June 2013
Volume 54, Issue 15
Free
ARVO Annual Meeting Abstract  |   June 2013
PLGA capsulated porous silicon particles for sustained intravitreal delivery of daunorubicin
Author Affiliations & Notes
  • Kaihui Nan
    Department of Ophthalmology, Jacobs Retina Center at University of California, San Diego, CA
  • Feiyan Ma
    Department of Ophthalmology, Jacobs Retina Center at University of California, San Diego, CA
  • Huiyuan Hou
    Department of Ophthalmology, Jacobs Retina Center at University of California, San Diego, CA
  • William Freeman
    Department of Ophthalmology, Jacobs Retina Center at University of California, San Diego, CA
  • Michael Sailor
    Department of Chemistry and Biochemistry, University of California, San Diego, CA
    Department of Bioengineering, University of California, San Diego, CA
  • Lingyun Cheng
    Department of Ophthalmology, Jacobs Retina Center at University of California, San Diego, CA
  • Footnotes
    Commercial Relationships Kaihui Nan, None; Feiyan Ma, None; Huiyuan Hou, None; William Freeman, OD-OS, Inc. (C); Michael Sailor, Spinnaker Biosciences (I); Lingyun Cheng, Spinnaker Biosciences (C)
  • Footnotes
    Support None
Investigative Ophthalmology & Visual Science June 2013, Vol.54, 1070. doi:
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    • Get Citation

      Kaihui Nan, Feiyan Ma, Huiyuan Hou, William Freeman, Michael Sailor, Lingyun Cheng; PLGA capsulated porous silicon particles for sustained intravitreal delivery of daunorubicin. Invest. Ophthalmol. Vis. Sci. 2013;54(15):1070.

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      © ARVO (1962-2015); The Authors (2016-present)

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Abstract
 
Purpose
 

Daunorubicin (DNR) is a FDA approved antiproliferation agent which has been used to treat proliferative vitreoretinopathy (PVR). However its narrow therapeutic window and short vitreous half-life limit its intraocular application. We have shown that adsorption loading of DNR into porous silicon (pSi) particles can provide a 2-week release in rabbit vitreous. However, DNR release was still fast and caused retinal toxicity. In the current study we aimed to develop a better controlled vitreous release system using PLGA capsulizing DNR loaded pSi particles.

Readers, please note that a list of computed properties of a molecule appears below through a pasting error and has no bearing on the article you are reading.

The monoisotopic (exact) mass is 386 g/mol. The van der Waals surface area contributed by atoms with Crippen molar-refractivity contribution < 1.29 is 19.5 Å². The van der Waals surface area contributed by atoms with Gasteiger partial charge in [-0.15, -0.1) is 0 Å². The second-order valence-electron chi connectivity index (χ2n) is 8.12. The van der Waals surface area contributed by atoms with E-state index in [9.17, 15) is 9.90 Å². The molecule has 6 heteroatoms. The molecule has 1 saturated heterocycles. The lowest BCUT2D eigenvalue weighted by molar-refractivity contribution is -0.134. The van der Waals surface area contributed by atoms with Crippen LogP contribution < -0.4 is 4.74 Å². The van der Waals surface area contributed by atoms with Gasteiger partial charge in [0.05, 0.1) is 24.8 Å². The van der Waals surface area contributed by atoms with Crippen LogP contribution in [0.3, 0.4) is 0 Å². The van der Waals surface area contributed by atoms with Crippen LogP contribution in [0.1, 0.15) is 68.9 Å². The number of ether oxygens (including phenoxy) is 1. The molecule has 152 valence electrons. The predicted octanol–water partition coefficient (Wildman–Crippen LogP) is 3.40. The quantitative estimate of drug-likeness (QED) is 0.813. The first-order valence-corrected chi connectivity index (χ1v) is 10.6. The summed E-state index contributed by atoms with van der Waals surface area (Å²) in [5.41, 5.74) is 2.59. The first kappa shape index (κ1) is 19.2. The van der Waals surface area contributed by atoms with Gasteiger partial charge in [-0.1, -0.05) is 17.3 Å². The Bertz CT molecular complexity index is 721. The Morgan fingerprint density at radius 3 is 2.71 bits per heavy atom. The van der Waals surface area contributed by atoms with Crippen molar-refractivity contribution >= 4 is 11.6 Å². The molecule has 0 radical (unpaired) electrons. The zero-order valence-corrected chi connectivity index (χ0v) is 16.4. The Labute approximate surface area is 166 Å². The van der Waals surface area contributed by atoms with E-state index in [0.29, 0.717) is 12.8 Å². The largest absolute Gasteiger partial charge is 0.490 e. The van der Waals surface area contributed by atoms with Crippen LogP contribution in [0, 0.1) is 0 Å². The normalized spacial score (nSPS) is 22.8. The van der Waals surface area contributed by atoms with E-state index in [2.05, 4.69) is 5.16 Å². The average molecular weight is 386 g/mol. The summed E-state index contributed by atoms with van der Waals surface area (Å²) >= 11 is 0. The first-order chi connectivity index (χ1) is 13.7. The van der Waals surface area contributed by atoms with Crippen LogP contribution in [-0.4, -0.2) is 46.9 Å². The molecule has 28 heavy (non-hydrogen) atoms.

Methods
 

Fresh etched porous silicon film was sonicated to produce pSi microparticles. pSi particles were oxidized at 800 degree C. DNR was absorbed into the pSi particles by soaking 10 mg pSi in 300 µL of 5mg/mL DRN solution overnight at room temperature. The drug loading was quantitated by thermogravimetric analysis (TGA). The DNR loaded pSi particles were divided into two groups: group 1 with PLGA (poly (lactic-co-glycolic acid) coating and group 2 without. For PLGA coating, DRN loaded pSi particles were allocated into 10% PLGA dichloromethane solution and vortex for 20 min. The mixture was dispersed into 2% PVA (polyvinyl alcohol) aqueous solution for evaporation of dichloromethane. PLGA coated particles were characterized under a light microscopy for PLGA capsulation. The particles with or without PLGA were allocated each into three closed vial with 1.5 mL of DPBS and incubated under 37°C on a mini labroller. At designated time points, 1mL supernatant was collected and the same amount of DPBS was added back into the vial. DNR in the supernatant was quantitated using a fluorescence spectrophotometer.

 
Results
 

The DNR loading into pSi particles was determined to be 32.99 µg/mg. Light microscopy showed 80% pSi particles were capsulated by PLGA and the non-capsulated pSi particles had a mean diagonal size of 75 µm (median 68.4 µm). DNR release from pSi without PLGA capsulation demonstrated a predicted peak concentration of 7200 ng/mL while only 1200 ng/mL for PLGA capsulated pSi. The DNR release profile from pSi particles was typical first-order kinetics while a sustained release mode was achieved through PLGA capsulation (Figure).

 
Conclusions
 

PLGA capsulation can slow down DNR release from pSi particles and reduce the initial burst release as well as improve the drug release kinetics optimized toward intravitreal drug delivery application.

  
Keywords: 503 drug toxicity/drug effects • 608 nanomedicine  
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